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Wonderbaby.org is giving away a terrific I-pad package designed for special needs kids.  Besides an Ipad there’s a bluetooth switch and some switch ready apps.  Take a look and enter your special child.  But hurry the deadline is May 15.

http://www.wonderbaby.org/articles/ipad-giveaway

This is the day the Lord has made;
let us rejoice and be glad in it.

Psalm 118:24

I had to get up with my son six different times last night.  I felt more exhausted when the alarm went off this morning than I did when I first crawled into bed. I was a grump and all I wanted to do was crawl back into bed.

But I’m a firm believer that joy is a choice, one that is closely tied to a heart of thankfulness.  This is the day the Lord has given me and I can choose to mope around feeling sorry for myself OR I can look for things to be thankful for.

There was a time when Glenn was younger when I would have said, “Wow, I only got up with Glenn six times last night. Thank you, Lord, for letting me get so much sleep.”  During that 18 month period, I survived on 20 minutes sleep here, 15 minutes there, night after night.  Let me assure you that I couldn’t have gotten through that period without choosing to be positive and joyful.  Granted, more often than not it seemed almost more than I could manage, but by choosing to count my blessings instead of my woes, I made it through.  And I could only have done that with prayer.

Lord, thank you for another day to praise you.  Help me to spend this day with joy and a thankful heart knowing you are there to take care of my burdens.  Amen

A glad heart is excellent medicine,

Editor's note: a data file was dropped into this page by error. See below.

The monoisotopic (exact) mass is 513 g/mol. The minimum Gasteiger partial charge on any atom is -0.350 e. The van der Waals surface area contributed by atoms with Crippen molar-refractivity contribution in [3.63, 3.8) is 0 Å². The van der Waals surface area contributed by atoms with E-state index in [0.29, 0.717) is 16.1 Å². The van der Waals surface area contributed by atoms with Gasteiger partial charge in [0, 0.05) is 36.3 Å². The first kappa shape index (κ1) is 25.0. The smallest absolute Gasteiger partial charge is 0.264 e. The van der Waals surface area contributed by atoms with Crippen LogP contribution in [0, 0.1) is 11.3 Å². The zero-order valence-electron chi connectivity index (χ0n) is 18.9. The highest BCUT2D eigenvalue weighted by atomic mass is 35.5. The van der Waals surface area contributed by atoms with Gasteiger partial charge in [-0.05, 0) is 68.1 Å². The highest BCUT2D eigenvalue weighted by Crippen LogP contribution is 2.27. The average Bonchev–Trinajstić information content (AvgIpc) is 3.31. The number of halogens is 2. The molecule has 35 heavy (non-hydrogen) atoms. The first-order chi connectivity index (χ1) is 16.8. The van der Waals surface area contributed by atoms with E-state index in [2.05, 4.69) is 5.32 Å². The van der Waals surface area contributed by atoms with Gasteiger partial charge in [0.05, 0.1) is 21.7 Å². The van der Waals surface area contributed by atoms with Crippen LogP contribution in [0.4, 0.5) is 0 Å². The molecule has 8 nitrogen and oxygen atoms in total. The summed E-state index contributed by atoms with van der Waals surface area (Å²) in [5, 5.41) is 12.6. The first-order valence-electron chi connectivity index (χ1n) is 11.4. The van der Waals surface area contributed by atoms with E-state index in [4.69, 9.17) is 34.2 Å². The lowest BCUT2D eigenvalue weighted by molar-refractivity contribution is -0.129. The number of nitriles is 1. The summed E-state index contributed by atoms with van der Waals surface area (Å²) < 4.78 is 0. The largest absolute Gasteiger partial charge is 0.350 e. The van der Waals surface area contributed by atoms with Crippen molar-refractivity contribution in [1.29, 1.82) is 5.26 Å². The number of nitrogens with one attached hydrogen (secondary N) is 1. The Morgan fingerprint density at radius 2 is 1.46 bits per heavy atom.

a spirit depressed wastes the bones away.

Proverbs 17:22

You’ve heard it a million times : “Laughter is the best medicine.” But we all have times when those words sound pretty hollow.  It sounds too easy.  Surely, that advise is not meant for me.  But several medical studies now demonstrate that there is some scientific basis for this prescription.

I can testify that the days I spend dwelling on the things my son can’t do are certainly a great deal darker than the days I celebrate the things he can.  Our children need us to acknowledge — no, they need us to praise their accomplishments.  They need our encouragement.  They need to hear us give our thanks in prayer.  Their view of themselves and their abilities is largely shaped by what they see in their parents.

We can choose to fill our world with self-pity and resentment, risking depression in ourselves and in our child.  OR we can choose to fill our hearts with thanksgiving and gladness.

Lord, I thank you for your many gifts to myself and my child.  Help me to see the beauty in each day and in each accomplishment and to communicate that beauty to my child.  Let me model gladness and joy to my child today.  Amen

Though he brings grief, he will show compassion, so great is his unfailing love.  For he does not willingly bring affliction or grief to the children of men.

Lamentations 3:32-33

Pick up just about any book on parenting a child with special needs and you find a section or chapter dealing with grief.  That book is likely to tell you that grief is not only normal, but necessary. You had a dream for your child.  All parents do.  Your dream may have even been conceived years before your child.

  • My son will go to college.
  • My daughter will have the dance lessons I never had.
  • My child will take over the family business.

The dream is different for every parent, but you can bet no one’s wishes ever include, “My child will have a handicap or life threatening illness.”

And so your grieve the loss of your dream.  Strangely enough, however, I have met quite a few parents who feel guilty about this grief.  I have felt the guilt myself.  “My child is alive, ” we say. “I should be happy.”